|Date||second half of the 14th century|
|Medium, technique||painted limestone|
176 × 80 × 56 cm, 597 kg
|On view||This artwork can be displayed at the permanent exhibition|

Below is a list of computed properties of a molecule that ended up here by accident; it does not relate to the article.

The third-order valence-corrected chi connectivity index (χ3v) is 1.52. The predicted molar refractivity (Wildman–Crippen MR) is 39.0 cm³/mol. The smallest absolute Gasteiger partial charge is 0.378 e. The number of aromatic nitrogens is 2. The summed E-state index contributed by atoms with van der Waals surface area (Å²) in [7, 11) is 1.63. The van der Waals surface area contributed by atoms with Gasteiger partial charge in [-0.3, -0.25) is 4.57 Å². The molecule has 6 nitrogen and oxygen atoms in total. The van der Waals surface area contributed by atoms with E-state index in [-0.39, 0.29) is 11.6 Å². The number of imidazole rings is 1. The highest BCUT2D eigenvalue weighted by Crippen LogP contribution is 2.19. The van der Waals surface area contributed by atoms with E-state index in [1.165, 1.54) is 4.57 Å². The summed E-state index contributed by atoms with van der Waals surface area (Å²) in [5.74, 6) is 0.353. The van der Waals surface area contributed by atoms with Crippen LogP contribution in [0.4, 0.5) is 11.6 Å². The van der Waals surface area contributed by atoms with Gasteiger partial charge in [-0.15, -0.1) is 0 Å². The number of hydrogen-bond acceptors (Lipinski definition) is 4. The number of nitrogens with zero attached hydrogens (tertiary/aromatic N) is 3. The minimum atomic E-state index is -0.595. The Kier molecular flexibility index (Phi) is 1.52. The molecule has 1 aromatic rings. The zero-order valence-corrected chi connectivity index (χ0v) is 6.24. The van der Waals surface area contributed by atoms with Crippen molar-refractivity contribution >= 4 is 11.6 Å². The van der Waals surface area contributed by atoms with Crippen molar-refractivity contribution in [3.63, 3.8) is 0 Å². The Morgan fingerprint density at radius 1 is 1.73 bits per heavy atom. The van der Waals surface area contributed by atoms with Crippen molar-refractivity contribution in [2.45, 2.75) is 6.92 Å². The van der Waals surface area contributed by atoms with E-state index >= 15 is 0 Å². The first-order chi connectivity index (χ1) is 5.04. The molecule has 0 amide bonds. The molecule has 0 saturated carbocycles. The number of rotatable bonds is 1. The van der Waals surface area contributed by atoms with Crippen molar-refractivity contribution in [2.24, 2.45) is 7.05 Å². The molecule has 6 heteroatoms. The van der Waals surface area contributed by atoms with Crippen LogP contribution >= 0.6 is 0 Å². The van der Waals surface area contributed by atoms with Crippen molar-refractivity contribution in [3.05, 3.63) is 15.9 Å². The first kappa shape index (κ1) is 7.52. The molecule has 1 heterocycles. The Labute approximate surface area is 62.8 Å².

In the Italian art of the fourteenth century, alongside ceremonial and formal representations of the enthroned Virgin and Child, there was a growing trend for more intimate portrayals that emphasised the Virgin’s motherhood, with Mary turning her head towards the infant in her lap. The Budapest statue belongs in this second group, based on the position of Mary’s head, as reconstrued during the restoration process. Seated on the Virgin’s knee and dressed in a mantle, the infant Jesus holds a book in his left hand, while his right hand is raised as if in blessing. Based on compositional parallels, Mary’s left hand, which is missing, may have been holding fruit. The sculpture, which was once regarded as a fifteenth-century Umbrian work, is more likely – in view of its composition and the soft and generous moulding – to have been made in Venice in the second half of the fourteenth century.